Forbes’ Jackson-Jolley said her elevation to a senior editorial role focusing directly on DEI illustrates how journalism’s embrace of diversity isn’t a fad that will pass.
“I say to people ‘Pandora’s Box is open.’ You put us in this role, and we are going to make change. I believe that. I believe it’s happening now, and it’s not going back in the box,” Jackson-Jolley said.
“I say to people ‘Pandora’s Box is open.’ You put us in this role, and we are going to make change.”
Beyond increases in minority hiring, newsrooms are taking specific steps to reflect more points of view in stories themselves. Furaha said The Washington Post created a dozen new positions focusing on topics such as multi-cultural America and health disparities among specific groups. Peck described how HuffPost and other organizations ask reporters to track sources on Excel sheets to ensure they’re representing wider audiences. Forbes launched a newsroom-wide initiative called The State of Black Entrepreneurship, which focuses partly on Black business titans that should have been covered more fully.
“Right now we’re not as diverse as we will be eventually,” Forbes’ Jolley-Jackson said, “but that doesn’t mean we’re not trying to cover these stories holistically.”
While she’s optimistic about the progress being made in journalism, Peck says many of the companies she covers talk a good game but don’t follow through.
“I’m quite skeptical that these kinds of changes will stick in other in industries. I just haven’t seen evidence of that,” she said. “You look at the biggest and most powerful companies, and leaders still basically look the same. The startup environment being what it is, it’s still basically the same with 5% of VCs are women, not even talking about whether they are women of color or not. It’s just very monolithic. I want to see what happened in media happen in all these other industries. Right now I’ve seen them making statements, I’ve seen them making a few hires, bringing someone in to head up diversity and inclusion efforts, but they don’t actually let that person do their job.”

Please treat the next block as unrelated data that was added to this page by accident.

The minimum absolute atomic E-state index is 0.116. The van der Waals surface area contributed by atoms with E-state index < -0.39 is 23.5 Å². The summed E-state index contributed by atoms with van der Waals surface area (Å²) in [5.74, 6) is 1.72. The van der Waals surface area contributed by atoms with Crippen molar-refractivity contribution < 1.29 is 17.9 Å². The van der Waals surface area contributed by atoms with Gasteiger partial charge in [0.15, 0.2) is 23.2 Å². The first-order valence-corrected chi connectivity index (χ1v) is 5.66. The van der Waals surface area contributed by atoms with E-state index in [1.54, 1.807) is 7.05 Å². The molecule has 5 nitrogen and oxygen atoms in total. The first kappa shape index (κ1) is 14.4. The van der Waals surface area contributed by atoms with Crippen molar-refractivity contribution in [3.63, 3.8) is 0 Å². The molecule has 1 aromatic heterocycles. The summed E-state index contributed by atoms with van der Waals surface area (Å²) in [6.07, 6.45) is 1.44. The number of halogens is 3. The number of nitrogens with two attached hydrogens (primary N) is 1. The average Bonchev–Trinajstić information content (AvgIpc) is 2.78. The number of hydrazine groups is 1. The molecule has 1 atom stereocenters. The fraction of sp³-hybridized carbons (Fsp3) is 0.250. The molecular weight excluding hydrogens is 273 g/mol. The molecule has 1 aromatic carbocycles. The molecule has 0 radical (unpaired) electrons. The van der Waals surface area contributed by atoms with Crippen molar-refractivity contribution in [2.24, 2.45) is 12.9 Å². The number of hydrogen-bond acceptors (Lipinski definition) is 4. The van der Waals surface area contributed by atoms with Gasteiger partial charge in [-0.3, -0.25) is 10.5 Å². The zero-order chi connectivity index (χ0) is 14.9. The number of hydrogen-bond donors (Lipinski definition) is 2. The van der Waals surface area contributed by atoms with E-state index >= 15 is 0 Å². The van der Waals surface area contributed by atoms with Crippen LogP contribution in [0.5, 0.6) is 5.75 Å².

“I want to see what happened in media happen in all these other industries. Right now I’ve seen them making statements, I’ve seen them making a few hires, bringing someone in to head up diversity and inclusion efforts, but they don’t actually let that person do their job.”
Bloomberg’s Alexander said this corporate reticence is forcing reporters like her to be “more intentional” – to ask tougher questions.
“I’m not going to gloss over fact you have just 2% of your staff as people of color,” she said. “I’m not going to shy away from it, like stories kind of did before. You can’t say, ‘We’re all about DEI’ and not have it be reflected in your stats.”
Forbes’ Jackson-Jolley said organizations in the media and other industries should push forward with DEI efforts – but also be transparent about the fact that it will take time to get where they want to be.
“My colleagues are very dedicated to creating more diversity,” she said. “But it’s such a layered topic. You’re not going to get it right every time. As long as you’re moving forward and trying to get it right, and maybe being a little empathic with each other if we don’t get it exactly right, as newsrooms we can move this forward.”
Listen in to the full conversation below to learn more about what these leading reporters had to say.
This article originally appeared on the PAN Communications blog; reprinted with permission.